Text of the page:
By: Zeinab Hijazi – International Medical Corps Psychosocial Coordinator, Lebanon
For many men in the Middle East, longstanding cultural beliefs and societal expectations such as income generation, social standing and ability to provide for one’s family, often lead to feelings of helplessness and/or abusive behaviors (psychological, verbal, and physical) that affect all members of the community. To prevent the cycle of family violence in the region, International Medical Corps, with support from the Bureau of Population, Refugees and Migration, is providing unprecedented psychotherapeutic services for men.
As part of this program International Medical Corps will offer confidential, free services to men through the KAFA (Enough) Violence and Exploitation Organization’s clinic in Badaro, Lebanon. Men seeking resources will be able to consult with one of two psychologists to discuss how their abusive behaviors have negative effects on themselves and their families and to learn focused coping strategies.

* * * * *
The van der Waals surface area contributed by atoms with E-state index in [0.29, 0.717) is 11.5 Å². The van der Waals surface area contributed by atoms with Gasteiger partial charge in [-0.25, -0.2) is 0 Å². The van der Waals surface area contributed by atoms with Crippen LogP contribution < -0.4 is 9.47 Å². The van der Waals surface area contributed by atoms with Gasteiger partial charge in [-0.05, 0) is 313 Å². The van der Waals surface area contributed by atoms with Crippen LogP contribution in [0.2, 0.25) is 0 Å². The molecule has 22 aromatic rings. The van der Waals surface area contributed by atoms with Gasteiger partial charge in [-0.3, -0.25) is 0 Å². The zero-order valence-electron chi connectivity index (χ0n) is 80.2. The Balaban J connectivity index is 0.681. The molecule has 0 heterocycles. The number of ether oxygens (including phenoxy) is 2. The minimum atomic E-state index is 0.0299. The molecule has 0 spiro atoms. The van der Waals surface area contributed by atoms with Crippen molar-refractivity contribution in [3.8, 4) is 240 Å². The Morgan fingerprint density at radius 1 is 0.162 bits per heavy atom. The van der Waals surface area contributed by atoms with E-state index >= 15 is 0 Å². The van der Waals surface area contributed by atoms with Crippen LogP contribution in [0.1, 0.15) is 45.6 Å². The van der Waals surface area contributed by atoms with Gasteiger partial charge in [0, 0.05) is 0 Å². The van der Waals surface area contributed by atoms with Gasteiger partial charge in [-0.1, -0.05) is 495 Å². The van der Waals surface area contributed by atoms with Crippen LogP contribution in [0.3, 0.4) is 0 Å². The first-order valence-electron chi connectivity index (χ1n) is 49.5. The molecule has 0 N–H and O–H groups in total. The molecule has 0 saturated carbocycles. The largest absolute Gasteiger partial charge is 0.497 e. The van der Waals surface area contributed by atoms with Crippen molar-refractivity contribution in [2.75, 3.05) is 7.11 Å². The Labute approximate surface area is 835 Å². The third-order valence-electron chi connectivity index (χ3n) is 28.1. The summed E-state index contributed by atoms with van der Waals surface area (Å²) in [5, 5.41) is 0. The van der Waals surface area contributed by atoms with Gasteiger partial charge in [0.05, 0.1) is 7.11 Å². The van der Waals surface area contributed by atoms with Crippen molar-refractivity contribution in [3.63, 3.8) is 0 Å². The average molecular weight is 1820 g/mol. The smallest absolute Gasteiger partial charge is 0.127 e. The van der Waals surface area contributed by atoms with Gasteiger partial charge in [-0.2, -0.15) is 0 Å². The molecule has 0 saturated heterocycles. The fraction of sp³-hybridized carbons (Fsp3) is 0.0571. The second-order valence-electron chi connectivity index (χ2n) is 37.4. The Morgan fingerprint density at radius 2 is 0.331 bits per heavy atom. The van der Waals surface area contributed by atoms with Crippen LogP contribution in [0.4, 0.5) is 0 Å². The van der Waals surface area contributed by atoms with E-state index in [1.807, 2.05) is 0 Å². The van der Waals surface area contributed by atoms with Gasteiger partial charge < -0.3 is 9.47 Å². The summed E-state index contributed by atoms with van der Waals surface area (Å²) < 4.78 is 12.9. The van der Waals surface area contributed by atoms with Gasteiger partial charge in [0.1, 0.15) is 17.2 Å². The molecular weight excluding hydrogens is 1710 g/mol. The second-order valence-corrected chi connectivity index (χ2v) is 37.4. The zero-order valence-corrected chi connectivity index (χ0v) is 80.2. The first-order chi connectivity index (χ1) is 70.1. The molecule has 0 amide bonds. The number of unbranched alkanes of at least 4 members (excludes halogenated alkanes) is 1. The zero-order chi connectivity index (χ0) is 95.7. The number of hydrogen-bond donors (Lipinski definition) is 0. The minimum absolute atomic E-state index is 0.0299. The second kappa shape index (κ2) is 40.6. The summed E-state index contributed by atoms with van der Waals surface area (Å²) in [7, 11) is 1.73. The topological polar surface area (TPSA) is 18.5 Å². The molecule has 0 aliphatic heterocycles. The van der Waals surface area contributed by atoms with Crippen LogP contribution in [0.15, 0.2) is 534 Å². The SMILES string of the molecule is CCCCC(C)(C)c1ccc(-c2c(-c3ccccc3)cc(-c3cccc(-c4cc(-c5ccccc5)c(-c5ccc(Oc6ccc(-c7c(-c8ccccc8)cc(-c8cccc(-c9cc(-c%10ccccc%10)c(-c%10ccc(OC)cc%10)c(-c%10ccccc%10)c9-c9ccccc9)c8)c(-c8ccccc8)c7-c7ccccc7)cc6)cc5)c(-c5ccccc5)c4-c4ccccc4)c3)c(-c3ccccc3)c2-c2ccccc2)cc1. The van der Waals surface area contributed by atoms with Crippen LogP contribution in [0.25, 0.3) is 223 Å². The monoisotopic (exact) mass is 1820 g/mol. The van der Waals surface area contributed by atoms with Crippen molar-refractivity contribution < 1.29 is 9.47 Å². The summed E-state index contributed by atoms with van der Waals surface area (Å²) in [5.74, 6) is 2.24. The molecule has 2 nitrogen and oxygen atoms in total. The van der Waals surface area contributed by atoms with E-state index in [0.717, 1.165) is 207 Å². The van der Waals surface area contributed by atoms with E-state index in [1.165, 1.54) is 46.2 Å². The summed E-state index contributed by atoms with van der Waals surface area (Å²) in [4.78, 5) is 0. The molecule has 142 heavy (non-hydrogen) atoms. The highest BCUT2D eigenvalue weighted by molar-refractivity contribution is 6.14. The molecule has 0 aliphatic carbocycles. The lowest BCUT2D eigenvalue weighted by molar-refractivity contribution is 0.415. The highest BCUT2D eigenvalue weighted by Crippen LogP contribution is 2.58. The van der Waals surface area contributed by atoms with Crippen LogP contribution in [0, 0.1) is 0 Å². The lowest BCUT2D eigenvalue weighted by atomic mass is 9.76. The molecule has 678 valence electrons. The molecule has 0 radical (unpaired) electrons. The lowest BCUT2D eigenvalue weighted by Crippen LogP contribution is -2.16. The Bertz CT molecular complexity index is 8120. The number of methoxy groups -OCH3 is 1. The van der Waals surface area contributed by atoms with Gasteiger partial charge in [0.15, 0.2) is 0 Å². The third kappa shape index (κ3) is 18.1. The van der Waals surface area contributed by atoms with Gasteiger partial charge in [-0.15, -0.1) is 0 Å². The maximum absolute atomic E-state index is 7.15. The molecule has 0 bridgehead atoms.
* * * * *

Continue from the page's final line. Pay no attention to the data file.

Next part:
Since many men are not able to identify or acknowledge abusive behaviors without intervention, outreach to men in the community will focus on services to relieve personal stress and anxiety, which is also a central goal for the service. Through the course of treatment, it is expected that men will be able to identify, take responsibility for and address any abusive behaviors for their best interest as well as the best interests of their family.
In collaboration with KAFA, International Medical Corps will disseminate brochures and the 24/7 clinic number (+961 3 3 010188) to promote The Male Clinic’s services where men can access psychological and mental health support services to establish positive and culturally-appropriate gender roles, improve their relationships and address conflicts effectively. The Male Clinic is an extension of the Listening and Counselling Center which is run and managed by KAFA.
Through The Male Clinic and KAFA, men can access a variety of resources and benefit from the therapeutic services provided. Moreover, the success of the clinic will enhance the lives of the women in these men’s lives. The hope is that these men will in turn become better role models for their sons and daughters, and learn to communicate in more effective and non-violent ways.
Men’s commitment to ending violence against women, and International Medical Corps and KAFA’s commitment to helping them achieve that, is a win for men and women in society, and the youth and future of Lebanon.